Those golf carts will get you every time

By Mitch Calvert

The recent news that St. Louis Blues’ defenceman Erik Johnson tore the anterior cruciate and medial collateral ligaments in his knee during a team golf outing is almost too bizarre to comprehend.
The former No. 1 pick in the 2006 NHL entry draft got his right foot caught between the accelerator and the brake of his golf cart, and now his sophomore season is history (somehow the stars of “Jackass” can survive a barrel roll in a golf cart without injury, yet Johnson gets hurt in this fashion?)
It’s a huge loss for the Blues and is a big setback for the 20-year-old, but the randomness of the injury is not in a category of its own. Staying with that same team, Doug Wickenheiser also once tore both his ACL and MCL (only in his left knee) during a team hazing event in 1985.
The victims of their prank were newcomers Gilbert Delorme and Kevin LaVallee, who Wickenheiser and co. had “arrested” by local authorities for violating a local hunting law.
While Delorme and LaVallee sat in jail, Wickenheiser and the other Blues went out for some pizza. But upon leaving (presumably to break their teammates out of jail), the Blues’ players began climbing into a pickup truck, but Wickenheiser fell backward—into a 17-year-old driver’s oncoming car.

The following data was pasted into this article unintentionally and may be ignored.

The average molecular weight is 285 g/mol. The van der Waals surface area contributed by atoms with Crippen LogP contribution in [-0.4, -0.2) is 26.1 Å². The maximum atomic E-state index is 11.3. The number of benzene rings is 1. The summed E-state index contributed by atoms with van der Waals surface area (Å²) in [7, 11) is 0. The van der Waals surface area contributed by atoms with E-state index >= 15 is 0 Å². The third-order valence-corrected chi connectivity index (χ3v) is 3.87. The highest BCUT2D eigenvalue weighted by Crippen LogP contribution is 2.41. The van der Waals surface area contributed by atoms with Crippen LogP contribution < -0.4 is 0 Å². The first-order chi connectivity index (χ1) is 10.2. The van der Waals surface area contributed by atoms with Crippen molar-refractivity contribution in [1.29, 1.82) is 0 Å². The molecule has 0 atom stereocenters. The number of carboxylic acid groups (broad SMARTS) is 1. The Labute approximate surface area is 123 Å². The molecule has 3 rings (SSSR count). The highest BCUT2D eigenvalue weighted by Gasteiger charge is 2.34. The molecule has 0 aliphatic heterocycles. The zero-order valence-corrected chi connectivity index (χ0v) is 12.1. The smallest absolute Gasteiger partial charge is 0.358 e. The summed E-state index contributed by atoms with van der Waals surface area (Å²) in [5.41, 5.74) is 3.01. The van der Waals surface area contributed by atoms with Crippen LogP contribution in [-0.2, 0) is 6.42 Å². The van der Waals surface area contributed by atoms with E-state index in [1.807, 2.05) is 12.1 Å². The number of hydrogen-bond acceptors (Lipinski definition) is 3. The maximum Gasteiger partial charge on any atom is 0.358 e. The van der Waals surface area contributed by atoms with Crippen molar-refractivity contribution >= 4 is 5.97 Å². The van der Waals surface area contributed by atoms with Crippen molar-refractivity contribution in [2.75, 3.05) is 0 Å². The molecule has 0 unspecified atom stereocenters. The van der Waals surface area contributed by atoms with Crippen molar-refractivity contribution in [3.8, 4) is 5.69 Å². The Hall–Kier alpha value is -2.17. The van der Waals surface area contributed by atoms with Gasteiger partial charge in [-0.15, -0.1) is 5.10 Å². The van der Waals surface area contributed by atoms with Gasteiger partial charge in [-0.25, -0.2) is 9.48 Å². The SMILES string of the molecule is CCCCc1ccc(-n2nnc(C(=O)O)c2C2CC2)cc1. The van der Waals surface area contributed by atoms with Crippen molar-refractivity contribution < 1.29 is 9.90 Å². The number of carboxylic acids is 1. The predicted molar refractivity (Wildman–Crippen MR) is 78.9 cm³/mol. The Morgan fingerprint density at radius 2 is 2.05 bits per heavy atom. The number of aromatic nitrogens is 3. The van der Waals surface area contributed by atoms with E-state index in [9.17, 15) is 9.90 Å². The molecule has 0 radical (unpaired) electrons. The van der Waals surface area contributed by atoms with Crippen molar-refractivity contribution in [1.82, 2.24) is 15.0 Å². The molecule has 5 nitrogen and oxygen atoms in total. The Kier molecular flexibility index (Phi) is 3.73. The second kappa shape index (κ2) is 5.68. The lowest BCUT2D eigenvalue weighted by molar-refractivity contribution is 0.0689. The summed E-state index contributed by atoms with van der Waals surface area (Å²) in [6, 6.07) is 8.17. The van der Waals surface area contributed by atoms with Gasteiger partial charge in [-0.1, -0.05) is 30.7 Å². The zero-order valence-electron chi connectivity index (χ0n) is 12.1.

Wickenheiser was thrown onto the windshield and rolled off into the street, missing an extended period of time before rejoining the team midway through the 1986 season.
More recently there was the freak injury to Vancouver Canucks’ Brent Sopel, who suffered a back injury during the playoffs two years ago after pulling a muscle picking up a cracker for his daughter. Whether it was a Ritz or a Nabisco never was confirmed, but the injury was serious enough to force him out of a playoff game.
Last fall, then-Tampa Bay Lightning defenceman Dan Boyle dropped a skate on his wrist in the dressing room, slicing a few tendons which required surgery and a long recovery.
According to wikipedia.org, major-league pitcher Joel Zumaya developed inflammation in his right arm and missed three games of the 2006 American League championship series because he played too much “Guitar Hero.” In 2004, Sammy Sosa had a bout with back spasms after sneezing too hard before a game—resulting in a week-long stint on the disabled list.
And baseball isn’t done there. Atlanta Braves’ hurler Steve Smoltz once scalded himself trying to iron his shirt. Seemingly innocent on the surface, the twist was, in fact, that Smoltz was wearing the shirt at the time (those newfangled things called ironing boards must be out of his price range).
Another pitcher, Steve Sparks, tried to tear a phone book in half after watching a motivational speaker do it in 1994. Sparks ended up dislocating his shoulder, but thankfully the phone book still was in good enough shape for him to contact a doctor if he felt the need.
It’s not just the players who are vulnerable to these seemingly random and embarrassing injuries, either.
Former San Francisco Giants’ manager Roger Craig cut his hand on a bra strap (no word on whose bra strap it was) in the early 1990s. But being a trooper, Craig still suited up on the bench for the following game.
These are just some of the things that actually have been leaked to the media. Oh, to be a professional athlete.

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